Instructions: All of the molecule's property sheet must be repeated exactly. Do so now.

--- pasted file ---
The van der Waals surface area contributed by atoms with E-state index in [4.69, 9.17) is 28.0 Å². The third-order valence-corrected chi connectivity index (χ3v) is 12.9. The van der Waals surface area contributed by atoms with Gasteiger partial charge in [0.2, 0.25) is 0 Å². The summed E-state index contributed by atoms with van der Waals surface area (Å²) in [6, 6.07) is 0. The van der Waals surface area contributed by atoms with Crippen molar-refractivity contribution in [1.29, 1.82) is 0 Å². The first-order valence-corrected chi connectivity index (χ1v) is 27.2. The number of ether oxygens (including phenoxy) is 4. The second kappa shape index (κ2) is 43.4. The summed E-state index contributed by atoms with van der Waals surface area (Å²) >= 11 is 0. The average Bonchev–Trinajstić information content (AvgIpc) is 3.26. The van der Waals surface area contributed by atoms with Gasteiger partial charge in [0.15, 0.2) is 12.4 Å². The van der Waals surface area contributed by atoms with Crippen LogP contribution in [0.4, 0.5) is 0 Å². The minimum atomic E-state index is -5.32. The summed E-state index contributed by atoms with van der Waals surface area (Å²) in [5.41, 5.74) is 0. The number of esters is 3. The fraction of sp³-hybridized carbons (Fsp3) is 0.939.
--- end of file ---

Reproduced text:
The van der Waals surface area contributed by atoms with E-state index in [4.69, 9.17) is 28.0 Å². The third-order valence-corrected chi connectivity index (χ3v) is 12.9. The van der Waals surface area contributed by atoms with Gasteiger partial charge in [0.2, 0.25) is 0 Å². The summed E-state index contributed by atoms with van der Waals surface area (Å²) in [6, 6.07) is 0. The van der Waals surface area contributed by atoms with Crippen molar-refractivity contribution in [1.29, 1.82) is 0 Å². The first-order valence-corrected chi connectivity index (χ1v) is 27.2. The number of ether oxygens (including phenoxy) is 4. The second kappa shape index (κ2) is 43.4. The summed E-state index contributed by atoms with van der Waals surface area (Å²) >= 11 is 0. The average Bonchev–Trinajstić information content (AvgIpc) is 3.26. The van der Waals surface area contributed by atoms with Gasteiger partial charge in [0.15, 0.2) is 12.4 Å². The van der Waals surface area contributed by atoms with Crippen LogP contribution in [0.4, 0.5) is 0 Å². The minimum atomic E-state index is -5.32. The summed E-state index contributed by atoms with van der Waals surface area (Å²) in [5.41, 5.74) is 0. The number of esters is 3. The fraction of sp³-hybridized carbons (Fsp3) is 0.939.